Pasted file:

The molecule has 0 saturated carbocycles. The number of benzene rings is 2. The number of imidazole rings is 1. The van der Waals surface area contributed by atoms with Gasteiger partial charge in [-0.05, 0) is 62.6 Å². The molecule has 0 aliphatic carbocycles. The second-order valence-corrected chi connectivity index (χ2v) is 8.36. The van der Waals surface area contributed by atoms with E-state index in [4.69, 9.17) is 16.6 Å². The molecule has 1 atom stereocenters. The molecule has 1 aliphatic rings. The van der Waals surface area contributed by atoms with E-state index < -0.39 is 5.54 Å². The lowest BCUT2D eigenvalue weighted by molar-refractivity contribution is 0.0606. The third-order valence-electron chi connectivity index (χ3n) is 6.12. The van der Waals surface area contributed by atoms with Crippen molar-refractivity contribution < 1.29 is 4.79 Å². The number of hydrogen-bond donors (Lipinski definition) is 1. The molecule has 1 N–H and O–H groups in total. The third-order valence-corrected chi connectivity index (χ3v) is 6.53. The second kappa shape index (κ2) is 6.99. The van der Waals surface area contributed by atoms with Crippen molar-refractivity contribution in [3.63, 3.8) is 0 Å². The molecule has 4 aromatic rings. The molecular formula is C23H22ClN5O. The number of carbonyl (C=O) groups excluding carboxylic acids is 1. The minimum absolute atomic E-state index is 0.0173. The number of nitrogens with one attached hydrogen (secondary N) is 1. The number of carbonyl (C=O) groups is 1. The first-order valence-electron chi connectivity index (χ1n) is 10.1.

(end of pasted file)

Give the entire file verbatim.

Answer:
The molecule has 0 saturated carbocycles. The number of benzene rings is 2. The number of imidazole rings is 1. The van der Waals surface area contributed by atoms with Gasteiger partial charge in [-0.05, 0) is 62.6 Å². The molecule has 0 aliphatic carbocycles. The second-order valence-corrected chi connectivity index (χ2v) is 8.36. The van der Waals surface area contributed by atoms with E-state index in [4.69, 9.17) is 16.6 Å². The molecule has 1 atom stereocenters. The molecule has 1 aliphatic rings. The van der Waals surface area contributed by atoms with E-state index < -0.39 is 5.54 Å². The lowest BCUT2D eigenvalue weighted by molar-refractivity contribution is 0.0606. The third-order valence-electron chi connectivity index (χ3n) is 6.12. The van der Waals surface area contributed by atoms with Crippen molar-refractivity contribution < 1.29 is 4.79 Å². The number of hydrogen-bond donors (Lipinski definition) is 1. The molecule has 1 N–H and O–H groups in total. The third-order valence-corrected chi connectivity index (χ3v) is 6.53. The second kappa shape index (κ2) is 6.99. The van der Waals surface area contributed by atoms with Crippen molar-refractivity contribution in [3.63, 3.8) is 0 Å². The molecule has 4 aromatic rings. The molecular formula is C23H22ClN5O. The number of carbonyl (C=O) groups excluding carboxylic acids is 1. The minimum absolute atomic E-state index is 0.0173. The number of nitrogens with one attached hydrogen (secondary N) is 1. The number of carbonyl (C=O) groups is 1. The first-order valence-electron chi connectivity index (χ1n) is 10.1.